Opponents of a Kansas law requiring proof of citizenship before residents can register to vote asked a federal judge Friday to void the requirement. During oral arguments in Kansas City, Kan., attorneys representing voters denied registration asked for summary judgment in their companion cases, rather than going to trial. They argued that evidence already on the record proves that elements of the law were unconstitutional. The law is flawed, the lawyers said, because it doesn’t treat all eligible voters equally. It applies only to new voters, exempting all who registered before Jan. 1, 2013, from having to show proof of citizenship.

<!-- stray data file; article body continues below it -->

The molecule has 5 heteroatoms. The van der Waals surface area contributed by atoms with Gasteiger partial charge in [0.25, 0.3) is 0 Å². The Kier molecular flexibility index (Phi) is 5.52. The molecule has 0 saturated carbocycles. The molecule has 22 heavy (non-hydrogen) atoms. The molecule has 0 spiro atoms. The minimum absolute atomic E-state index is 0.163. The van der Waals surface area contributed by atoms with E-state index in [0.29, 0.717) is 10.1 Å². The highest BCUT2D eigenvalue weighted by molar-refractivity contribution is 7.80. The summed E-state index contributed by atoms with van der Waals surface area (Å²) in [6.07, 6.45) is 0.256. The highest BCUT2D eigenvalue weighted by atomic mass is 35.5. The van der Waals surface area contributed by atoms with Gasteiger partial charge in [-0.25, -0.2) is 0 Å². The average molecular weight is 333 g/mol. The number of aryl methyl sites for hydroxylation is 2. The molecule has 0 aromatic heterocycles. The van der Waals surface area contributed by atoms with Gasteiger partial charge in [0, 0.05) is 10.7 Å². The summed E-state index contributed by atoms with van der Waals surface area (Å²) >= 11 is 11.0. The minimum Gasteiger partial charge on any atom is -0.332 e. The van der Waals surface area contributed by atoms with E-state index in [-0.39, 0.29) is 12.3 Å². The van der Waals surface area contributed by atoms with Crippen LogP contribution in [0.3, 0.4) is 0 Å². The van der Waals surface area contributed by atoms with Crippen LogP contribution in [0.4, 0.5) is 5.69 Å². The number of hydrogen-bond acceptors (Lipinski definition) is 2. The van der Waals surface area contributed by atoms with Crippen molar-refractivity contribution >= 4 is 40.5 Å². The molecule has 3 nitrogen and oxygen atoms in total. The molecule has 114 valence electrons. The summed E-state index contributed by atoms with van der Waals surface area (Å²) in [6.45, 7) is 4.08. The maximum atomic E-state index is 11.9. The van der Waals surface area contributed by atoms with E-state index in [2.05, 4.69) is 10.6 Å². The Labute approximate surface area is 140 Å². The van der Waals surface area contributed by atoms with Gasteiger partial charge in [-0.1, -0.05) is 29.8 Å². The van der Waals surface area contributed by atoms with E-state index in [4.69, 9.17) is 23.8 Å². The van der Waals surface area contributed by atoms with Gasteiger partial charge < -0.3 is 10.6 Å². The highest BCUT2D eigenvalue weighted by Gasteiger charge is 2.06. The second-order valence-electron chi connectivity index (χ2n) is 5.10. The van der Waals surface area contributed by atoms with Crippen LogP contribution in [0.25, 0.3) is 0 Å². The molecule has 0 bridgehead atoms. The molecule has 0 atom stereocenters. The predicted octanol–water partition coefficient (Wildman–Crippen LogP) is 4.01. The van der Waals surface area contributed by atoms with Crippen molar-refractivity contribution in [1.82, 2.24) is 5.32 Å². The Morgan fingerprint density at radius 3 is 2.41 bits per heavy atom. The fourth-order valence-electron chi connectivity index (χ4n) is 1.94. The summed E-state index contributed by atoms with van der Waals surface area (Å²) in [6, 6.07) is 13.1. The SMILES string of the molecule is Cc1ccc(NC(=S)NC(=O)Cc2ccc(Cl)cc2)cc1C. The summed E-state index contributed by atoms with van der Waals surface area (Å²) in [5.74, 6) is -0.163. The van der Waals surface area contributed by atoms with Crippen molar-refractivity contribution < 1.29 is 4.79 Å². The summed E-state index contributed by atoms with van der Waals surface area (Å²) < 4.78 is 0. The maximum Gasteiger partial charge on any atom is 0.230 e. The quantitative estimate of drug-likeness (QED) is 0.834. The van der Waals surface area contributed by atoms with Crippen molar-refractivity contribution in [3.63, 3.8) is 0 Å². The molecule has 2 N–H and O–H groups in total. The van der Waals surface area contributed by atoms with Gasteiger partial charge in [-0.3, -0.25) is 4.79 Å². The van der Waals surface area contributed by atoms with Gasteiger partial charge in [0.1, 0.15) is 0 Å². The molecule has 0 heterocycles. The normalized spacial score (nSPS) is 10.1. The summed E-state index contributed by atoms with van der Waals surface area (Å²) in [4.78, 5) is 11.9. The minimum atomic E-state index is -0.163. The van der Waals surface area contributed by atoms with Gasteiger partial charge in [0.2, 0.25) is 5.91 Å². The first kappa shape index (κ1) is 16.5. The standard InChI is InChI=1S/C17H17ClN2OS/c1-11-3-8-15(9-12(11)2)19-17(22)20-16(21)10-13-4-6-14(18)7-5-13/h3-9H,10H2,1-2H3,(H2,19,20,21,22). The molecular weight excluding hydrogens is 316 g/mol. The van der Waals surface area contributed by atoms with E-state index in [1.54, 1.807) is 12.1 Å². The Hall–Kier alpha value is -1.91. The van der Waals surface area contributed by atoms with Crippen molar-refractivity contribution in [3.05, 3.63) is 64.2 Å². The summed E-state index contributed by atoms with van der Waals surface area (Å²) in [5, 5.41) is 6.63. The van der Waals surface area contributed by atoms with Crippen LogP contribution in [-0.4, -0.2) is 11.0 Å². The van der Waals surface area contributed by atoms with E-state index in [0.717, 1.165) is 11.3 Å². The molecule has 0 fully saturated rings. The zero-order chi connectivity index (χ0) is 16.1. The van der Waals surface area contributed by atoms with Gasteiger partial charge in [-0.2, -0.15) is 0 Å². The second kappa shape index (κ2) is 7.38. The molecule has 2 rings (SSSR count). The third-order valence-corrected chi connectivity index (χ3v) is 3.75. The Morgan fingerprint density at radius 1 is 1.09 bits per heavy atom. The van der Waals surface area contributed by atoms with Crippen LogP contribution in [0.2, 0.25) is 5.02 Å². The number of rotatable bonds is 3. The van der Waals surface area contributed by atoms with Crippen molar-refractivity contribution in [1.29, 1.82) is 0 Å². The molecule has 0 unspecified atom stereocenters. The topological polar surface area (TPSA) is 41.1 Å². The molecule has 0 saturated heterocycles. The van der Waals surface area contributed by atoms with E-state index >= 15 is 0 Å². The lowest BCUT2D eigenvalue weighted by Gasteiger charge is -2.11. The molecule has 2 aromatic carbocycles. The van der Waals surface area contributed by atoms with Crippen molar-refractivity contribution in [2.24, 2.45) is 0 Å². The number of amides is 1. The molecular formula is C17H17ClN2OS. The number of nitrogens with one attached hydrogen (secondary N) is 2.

It also affects certain groups of voters unequally, the challengers said. Tens of thousands of prospective voters were denied registration when they failed to provide a birth certificate, passport or other document to prove they were citizens. More than 40 percent of them, the plaintiffs claim, were ages 18 to 29.
Secretary of State Kris Kobach countered that the law is valid. Kobach, who both proposed the law and enforces it as the state’s top election official, also argued in court that his office has been trying to help qualify people who don’t or are unable to show citizenship documents at registration.